Australian policy inaction on climate change threatens lives

29 November 2018
First national report on health and climate change
The Australian government's policy inaction on climate change is threatening lives, says a report in today's Medical Journal of Australia.

The Australian report is part of a joint initiative between The Medical Journal of Australia and The Lancet to track progress on health and climate change in Australia and to inform policy makers of political actions needed.

It was developed by 19 leading scientists from 13 universities and research institutes, co-led by Dr Ying Zhang, from the University of Sydney’s School of Public Health, and Associate Professor Paul Beggs from Macquarie University’s Department of Environmental Sciences.

It is the first report to examine Australia’s broad progress on climate change and human health, including its social, economic and political determinants as well as progress towards mitigation and adaptation.

The Australian report is accompanied by A Briefing for Australian Policymakers. Its publication is synchronised to coincide with the release of the Lancet Countdown 2018 Global Report that examines worldwide progress on climate change and human health in the context of the Paris Agreement.

“Australia is vulnerable to the impacts of climate change on health. Rising temperatures, extreme weather events, changing infectious disease patterns, increasing food insecurity, and migration and population displacement all threaten Australians’ health and wellbeing and increase the burden on our health system,” say Zhang and Beggs.

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From a health perspective, taking action to curb emissions will accrue numerous population-level benefits.
Professor Tony Capon, University of Sydney

Policy inaction is exacerbating or failing to arrest a host of climate change-affected risk factors and vulnerabilities in humans and the environment. These are linked to rising rates of death and hospitalisations from infectious diseases, cardiovascular disease and suicides, says the report.

“Ongoing delays in confronting these challenges exacerbate both the extent of the adverse health outcomes that they may cause and the scale of the responses that they will ultimately require,” say Zhang and Beggs.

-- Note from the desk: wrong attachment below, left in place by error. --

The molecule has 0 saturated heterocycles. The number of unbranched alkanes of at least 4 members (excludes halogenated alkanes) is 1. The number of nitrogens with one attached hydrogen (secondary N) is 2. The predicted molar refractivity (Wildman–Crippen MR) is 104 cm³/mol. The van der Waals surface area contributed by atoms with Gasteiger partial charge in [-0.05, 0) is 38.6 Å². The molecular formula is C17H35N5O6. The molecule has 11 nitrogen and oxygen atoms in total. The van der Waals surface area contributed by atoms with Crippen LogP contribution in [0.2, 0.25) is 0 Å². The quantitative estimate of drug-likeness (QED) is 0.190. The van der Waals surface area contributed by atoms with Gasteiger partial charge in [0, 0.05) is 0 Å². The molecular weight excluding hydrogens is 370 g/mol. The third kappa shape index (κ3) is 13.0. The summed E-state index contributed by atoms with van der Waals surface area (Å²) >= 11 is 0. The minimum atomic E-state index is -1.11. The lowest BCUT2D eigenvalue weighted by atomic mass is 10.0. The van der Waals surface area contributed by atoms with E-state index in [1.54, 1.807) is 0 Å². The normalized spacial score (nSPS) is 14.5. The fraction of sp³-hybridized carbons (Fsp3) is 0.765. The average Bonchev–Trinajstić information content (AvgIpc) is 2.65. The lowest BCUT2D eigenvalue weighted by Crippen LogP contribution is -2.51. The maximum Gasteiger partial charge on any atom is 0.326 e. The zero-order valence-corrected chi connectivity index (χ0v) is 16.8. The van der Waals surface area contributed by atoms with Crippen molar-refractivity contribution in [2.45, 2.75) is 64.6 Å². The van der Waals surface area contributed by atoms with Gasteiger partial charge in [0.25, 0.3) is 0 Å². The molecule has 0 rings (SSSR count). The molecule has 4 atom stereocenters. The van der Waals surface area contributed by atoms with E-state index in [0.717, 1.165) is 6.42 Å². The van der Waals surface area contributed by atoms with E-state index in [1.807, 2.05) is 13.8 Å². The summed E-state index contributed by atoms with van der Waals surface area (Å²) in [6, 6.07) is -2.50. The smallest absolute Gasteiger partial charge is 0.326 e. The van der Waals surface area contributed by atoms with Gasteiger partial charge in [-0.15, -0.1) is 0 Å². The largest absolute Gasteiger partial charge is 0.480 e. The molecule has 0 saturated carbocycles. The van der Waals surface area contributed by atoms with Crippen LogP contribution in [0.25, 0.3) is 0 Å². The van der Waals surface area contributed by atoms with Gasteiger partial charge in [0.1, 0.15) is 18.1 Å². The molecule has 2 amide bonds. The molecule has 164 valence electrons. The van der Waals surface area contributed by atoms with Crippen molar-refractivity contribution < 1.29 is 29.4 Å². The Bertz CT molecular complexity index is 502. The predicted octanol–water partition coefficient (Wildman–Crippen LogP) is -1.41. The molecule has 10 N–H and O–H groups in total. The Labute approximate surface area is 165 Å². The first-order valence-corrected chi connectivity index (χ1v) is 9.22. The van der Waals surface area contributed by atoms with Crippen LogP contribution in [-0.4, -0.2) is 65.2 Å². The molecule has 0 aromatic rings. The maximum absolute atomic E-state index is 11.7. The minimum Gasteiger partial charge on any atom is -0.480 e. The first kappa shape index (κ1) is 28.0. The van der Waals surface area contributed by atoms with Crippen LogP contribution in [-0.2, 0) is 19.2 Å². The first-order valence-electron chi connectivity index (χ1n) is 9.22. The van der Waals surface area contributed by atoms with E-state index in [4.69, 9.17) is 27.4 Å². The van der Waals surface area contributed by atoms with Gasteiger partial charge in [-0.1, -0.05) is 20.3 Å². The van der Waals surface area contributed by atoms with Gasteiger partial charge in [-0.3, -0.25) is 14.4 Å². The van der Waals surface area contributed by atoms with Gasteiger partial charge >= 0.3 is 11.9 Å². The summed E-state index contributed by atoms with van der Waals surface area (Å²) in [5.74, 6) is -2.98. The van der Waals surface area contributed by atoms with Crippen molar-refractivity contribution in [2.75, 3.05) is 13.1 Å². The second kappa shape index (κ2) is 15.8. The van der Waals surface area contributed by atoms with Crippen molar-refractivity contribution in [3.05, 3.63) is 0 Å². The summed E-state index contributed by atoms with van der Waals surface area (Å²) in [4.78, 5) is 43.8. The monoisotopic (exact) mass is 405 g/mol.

Tackling the causes and consequences of climate change presents significant opportunities for Australian policymakers says Dr Tony Capon, the inaugural Professor of Planetary Health at the University of Sydney

“From a health perspective, taking action to curb emissions will accrue numerous population-level benefits, such as reductions in cardiovascular and respiratory disease rates, with associated healthcare cost savings,” he says.

In many respects, Australia has gone backwards and now lags behind other high-income countries such as the UK and Germany.
Dr Ying Zhang, report co-author, University of Sydney

“Further, proactive measures to increase the resilience and adaptive capabilities of Australian health systems and local communities are likely to generate long-term economic savings, partly due to their positive impact on mental health.”

The report tracks progress on health and climate change across 41 indicators divided into five categories: climate change impacts, exposures and vulnerability; adaptation planning and resilience for health; mitigation actions and health co-benefits; economics and finance; and public and political engagement.

These categories and indicators, and the methods used for each, are largely the same as those used in the Lancet Countdown’s global assessment, but have been adjusted to the Australian context.

Increased mortality in extreme heatwaves is not something that may happen, it’s happening now and will continue as global temperatures continue to rise.
Professor Kris Ebi, University of Washington

Key findings

“In many respects, Australia has gone backwards and now lags behind other high-income countries such as the UK and Germany,” says Dr Zhang.

“Examples include the persistence of a very high carbon-intensive energy system in Australia, and our slow transition to renewables and low-carbon electricity generation.

“We also point to some examples of good progress, such as heatwave response planning and some good policy work, particularly in the ACT and Queensland,” says Dr Beggs.

“Given the overall poor state of progress on climate change and health in Australia, we now have an enormous opportunity to take action, protect human health and lives and to achieve economic benefits in the process.”

Implications for Australian Policymakers

Findings of the MJA-Lancet report form the basis for recommendations presented in The Lancet Countdown 2018 Report: Briefing for Australian Policymakers. The briefing has been endorsed by the Royal Australasian College of Physicians and the Australian Medical Students’ Association.

The MJA-Lancet Countdown team of researchers highlights the report’s implications for Australian policy in four vital areas:

  • Climate-sensitive infectious diseases
  • Decarbonisation of Australia’s energy system
  • Sustainable travel infrastructure and uptake
  • Mental health impacts of climate change.

There is significant scope for policy action by all levels of government on the public health risks and opportunities associated with climate change in Australia, especially in these areas. 

Dan Gaffney

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